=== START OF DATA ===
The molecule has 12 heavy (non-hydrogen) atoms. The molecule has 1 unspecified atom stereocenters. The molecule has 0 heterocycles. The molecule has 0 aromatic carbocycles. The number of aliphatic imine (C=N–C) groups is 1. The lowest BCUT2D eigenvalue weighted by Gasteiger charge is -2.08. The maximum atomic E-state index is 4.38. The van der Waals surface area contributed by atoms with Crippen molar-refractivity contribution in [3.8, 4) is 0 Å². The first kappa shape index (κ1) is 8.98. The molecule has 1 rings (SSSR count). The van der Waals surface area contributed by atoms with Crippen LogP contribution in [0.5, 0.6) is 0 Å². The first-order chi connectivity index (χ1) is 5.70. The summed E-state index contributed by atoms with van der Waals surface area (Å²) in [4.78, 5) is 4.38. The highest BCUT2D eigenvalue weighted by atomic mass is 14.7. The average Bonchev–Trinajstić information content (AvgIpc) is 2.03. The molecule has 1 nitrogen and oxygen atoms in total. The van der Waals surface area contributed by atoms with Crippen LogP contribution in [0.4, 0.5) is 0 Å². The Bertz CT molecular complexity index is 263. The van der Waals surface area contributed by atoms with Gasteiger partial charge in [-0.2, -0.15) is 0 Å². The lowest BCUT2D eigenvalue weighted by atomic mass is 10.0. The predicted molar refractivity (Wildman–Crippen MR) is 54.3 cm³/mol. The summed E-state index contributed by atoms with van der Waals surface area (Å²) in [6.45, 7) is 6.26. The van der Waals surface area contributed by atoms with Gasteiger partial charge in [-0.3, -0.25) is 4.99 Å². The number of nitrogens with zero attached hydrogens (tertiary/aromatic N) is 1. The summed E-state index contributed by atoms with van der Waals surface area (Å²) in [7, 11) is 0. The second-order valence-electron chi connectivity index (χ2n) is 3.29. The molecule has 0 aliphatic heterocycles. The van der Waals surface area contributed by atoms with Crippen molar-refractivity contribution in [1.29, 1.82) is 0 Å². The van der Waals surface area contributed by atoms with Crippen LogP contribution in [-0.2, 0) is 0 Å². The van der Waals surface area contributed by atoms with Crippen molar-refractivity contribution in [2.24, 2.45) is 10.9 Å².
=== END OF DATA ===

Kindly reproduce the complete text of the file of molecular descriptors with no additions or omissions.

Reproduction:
The molecule has 12 heavy (non-hydrogen) atoms. The molecule has 1 unspecified atom stereocenters. The molecule has 0 heterocycles. The molecule has 0 aromatic carbocycles. The number of aliphatic imine (C=N–C) groups is 1. The lowest BCUT2D eigenvalue weighted by Gasteiger charge is -2.08. The maximum atomic E-state index is 4.38. The van der Waals surface area contributed by atoms with Crippen molar-refractivity contribution in [3.8, 4) is 0 Å². The first kappa shape index (κ1) is 8.98. The molecule has 1 rings (SSSR count). The van der Waals surface area contributed by atoms with Crippen LogP contribution in [0.5, 0.6) is 0 Å². The first-order chi connectivity index (χ1) is 5.70. The summed E-state index contributed by atoms with van der Waals surface area (Å²) in [4.78, 5) is 4.38. The highest BCUT2D eigenvalue weighted by atomic mass is 14.7. The average Bonchev–Trinajstić information content (AvgIpc) is 2.03. The molecule has 1 nitrogen and oxygen atoms in total. The van der Waals surface area contributed by atoms with Crippen LogP contribution in [0.4, 0.5) is 0 Å². The Bertz CT molecular complexity index is 263. The van der Waals surface area contributed by atoms with Gasteiger partial charge in [-0.2, -0.15) is 0 Å². The lowest BCUT2D eigenvalue weighted by atomic mass is 10.0. The predicted molar refractivity (Wildman–Crippen MR) is 54.3 cm³/mol. The summed E-state index contributed by atoms with van der Waals surface area (Å²) in [6.45, 7) is 6.26. The van der Waals surface area contributed by atoms with Gasteiger partial charge in [-0.3, -0.25) is 4.99 Å². The number of nitrogens with zero attached hydrogens (tertiary/aromatic N) is 1. The summed E-state index contributed by atoms with van der Waals surface area (Å²) in [7, 11) is 0. The second-order valence-electron chi connectivity index (χ2n) is 3.29. The molecule has 0 aliphatic heterocycles. The van der Waals surface area contributed by atoms with Crippen molar-refractivity contribution in [1.29, 1.82) is 0 Å². The van der Waals surface area contributed by atoms with Crippen LogP contribution in [-0.2, 0) is 0 Å². The van der Waals surface area contributed by atoms with Crippen molar-refractivity contribution in [2.24, 2.45) is 10.9 Å².